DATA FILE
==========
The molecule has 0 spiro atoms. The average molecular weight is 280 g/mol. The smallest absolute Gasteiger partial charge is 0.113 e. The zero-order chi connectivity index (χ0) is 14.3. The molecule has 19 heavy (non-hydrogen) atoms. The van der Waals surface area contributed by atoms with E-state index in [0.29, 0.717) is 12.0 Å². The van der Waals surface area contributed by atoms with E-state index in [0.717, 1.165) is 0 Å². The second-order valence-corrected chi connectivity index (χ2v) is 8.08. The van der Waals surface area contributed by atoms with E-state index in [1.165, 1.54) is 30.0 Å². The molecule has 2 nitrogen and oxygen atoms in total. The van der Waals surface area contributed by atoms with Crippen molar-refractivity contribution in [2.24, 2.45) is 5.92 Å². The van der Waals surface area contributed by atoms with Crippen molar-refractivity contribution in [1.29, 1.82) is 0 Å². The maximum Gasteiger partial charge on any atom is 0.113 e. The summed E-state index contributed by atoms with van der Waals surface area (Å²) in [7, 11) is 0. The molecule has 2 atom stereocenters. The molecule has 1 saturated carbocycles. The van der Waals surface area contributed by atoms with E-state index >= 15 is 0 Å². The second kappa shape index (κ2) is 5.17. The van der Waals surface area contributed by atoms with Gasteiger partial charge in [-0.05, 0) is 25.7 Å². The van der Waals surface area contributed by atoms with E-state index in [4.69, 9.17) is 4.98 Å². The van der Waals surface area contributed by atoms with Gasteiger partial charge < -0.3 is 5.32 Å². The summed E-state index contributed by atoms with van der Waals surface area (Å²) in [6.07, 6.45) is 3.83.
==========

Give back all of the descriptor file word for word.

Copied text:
The molecule has 0 spiro atoms. The average molecular weight is 280 g/mol. The smallest absolute Gasteiger partial charge is 0.113 e. The zero-order chi connectivity index (χ0) is 14.3. The molecule has 19 heavy (non-hydrogen) atoms. The van der Waals surface area contributed by atoms with E-state index in [0.29, 0.717) is 12.0 Å². The van der Waals surface area contributed by atoms with E-state index in [0.717, 1.165) is 0 Å². The second-order valence-corrected chi connectivity index (χ2v) is 8.08. The van der Waals surface area contributed by atoms with E-state index in [1.165, 1.54) is 30.0 Å². The molecule has 2 nitrogen and oxygen atoms in total. The van der Waals surface area contributed by atoms with Crippen molar-refractivity contribution in [2.24, 2.45) is 5.92 Å². The van der Waals surface area contributed by atoms with Crippen molar-refractivity contribution in [1.29, 1.82) is 0 Å². The maximum Gasteiger partial charge on any atom is 0.113 e. The summed E-state index contributed by atoms with van der Waals surface area (Å²) in [7, 11) is 0. The molecule has 2 atom stereocenters. The molecule has 1 saturated carbocycles. The van der Waals surface area contributed by atoms with E-state index >= 15 is 0 Å². The second kappa shape index (κ2) is 5.17. The van der Waals surface area contributed by atoms with Gasteiger partial charge in [-0.05, 0) is 25.7 Å². The van der Waals surface area contributed by atoms with E-state index in [4.69, 9.17) is 4.98 Å². The van der Waals surface area contributed by atoms with Gasteiger partial charge < -0.3 is 5.32 Å². The summed E-state index contributed by atoms with van der Waals surface area (Å²) in [6.07, 6.45) is 3.83.